For too many veterans, finding an enduring sense of peace remains elusive long after they return from war. They often face immense challenges as they transition to civilian life, from trauma disorders to unemployment and homelessness.
Thankfully, November 11 marks an occasion to honor their service and support solutions that can improve their lives. The date is Veterans Day in the United States, and in many other countries it is called Remembrance Day and Armistice Day, commemorating the end of World War I.
A growing number of veterans say the Peace Education Program is a solution that gives them the tools they need to harness their own inner-strength and overcome their obstacles. The program’s workshops feature videos of Prem Rawat’s empowering international talks on themes such as dignity, choice and hope.
“The Peace Education Program tries only to achieve one simple thing: it’s to put you in touch with yourself,” says Rawat.
While the goal is simple, the impact was profound for Alyce Knaflich, a veteran who suffered from post-traumatic stress, depression and homelessness for 10 years. She credits PEP with giving her the confidence to now work as the executive director of Aura Home Women Vets, a charity in Asheville, NC that provides housing and support to homeless women veterans.
Veteran Alyce Knaflich shares her story in this video.
“I was lost. Prem Rawat and his message in the program, it brought me home. And my home is my heart. Peace starts on the inside,” says Knaflich.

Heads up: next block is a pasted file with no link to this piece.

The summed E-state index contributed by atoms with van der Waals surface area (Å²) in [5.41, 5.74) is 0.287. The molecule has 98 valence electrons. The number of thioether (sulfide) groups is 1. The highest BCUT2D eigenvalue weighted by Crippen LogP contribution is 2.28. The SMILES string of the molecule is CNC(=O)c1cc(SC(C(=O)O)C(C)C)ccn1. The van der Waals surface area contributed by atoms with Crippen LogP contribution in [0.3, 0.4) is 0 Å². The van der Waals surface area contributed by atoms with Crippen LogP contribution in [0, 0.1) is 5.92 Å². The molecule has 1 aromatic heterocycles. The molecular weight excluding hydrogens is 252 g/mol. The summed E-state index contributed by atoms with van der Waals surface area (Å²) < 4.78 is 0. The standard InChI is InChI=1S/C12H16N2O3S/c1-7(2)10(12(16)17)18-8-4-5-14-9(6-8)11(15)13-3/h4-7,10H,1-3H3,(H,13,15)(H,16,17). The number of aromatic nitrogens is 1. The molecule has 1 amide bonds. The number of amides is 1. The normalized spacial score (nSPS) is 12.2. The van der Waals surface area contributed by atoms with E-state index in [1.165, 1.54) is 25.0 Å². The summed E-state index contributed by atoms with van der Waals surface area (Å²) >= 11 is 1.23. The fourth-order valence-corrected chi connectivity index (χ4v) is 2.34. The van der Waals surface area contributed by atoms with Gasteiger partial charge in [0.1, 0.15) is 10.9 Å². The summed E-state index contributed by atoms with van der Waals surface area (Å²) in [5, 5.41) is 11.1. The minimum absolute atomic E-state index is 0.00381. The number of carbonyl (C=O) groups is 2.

She has incorporated the Peace Education Program into Aura Home’s services to help her clients have the same enriching experience that she did.
“Prem’s message will help them heal their emotional stress, and ease the transition of coming out of the military and trying to find a new career path. It will help them center themselves and bring out their confidence,” says Knaflich.
The program is transcending national and cultural barriers, having similar effects on veterans from the UK, Colombia, Sri Lanka and beyond.
Clients and administrators offer praise for the workshops at The Beacon, a recovery center for homeless veterans in North Yorkshire, England. Blair Murray had such a positive experience in the course that he went on to serve as a volunteer facilitator for his fellow vets there. “I was an angry, hating man when I first started it,” he says. “A big conflict I had was trying to understand myself. I didn’t have the tools, and now I’ve got the tools from the PEP.”
In Colombia, PEP is offered to veterans at the government’s educational centers for peace and reconciliation to help them recover from decades of civil war. One of them, Carlos Cano, who is now in a wheelchair for the rest of his life due to an injury he suffered on the battlefield, credits the course with rekindling his passion for life. “There was an emphasis in the course on something very important — belief in yourself,” he says. “That inner strength that you have, you don’t need to look for it; you have it. Even when you hit rock bottom, you have it. It comes back.”
Hernan Rincon, a psychologist at one of the Colombian centers where PEP is offered, hopes the program can play a key role in creating a more peaceful nation and world, one person at a time. “You can’t talk about peace in society if you don’t first talk about peace within,” he says. “Our goal for this process is to build individual peace in order to create collective peace.”
Veteran Anthony Sotelo shares his story in this video.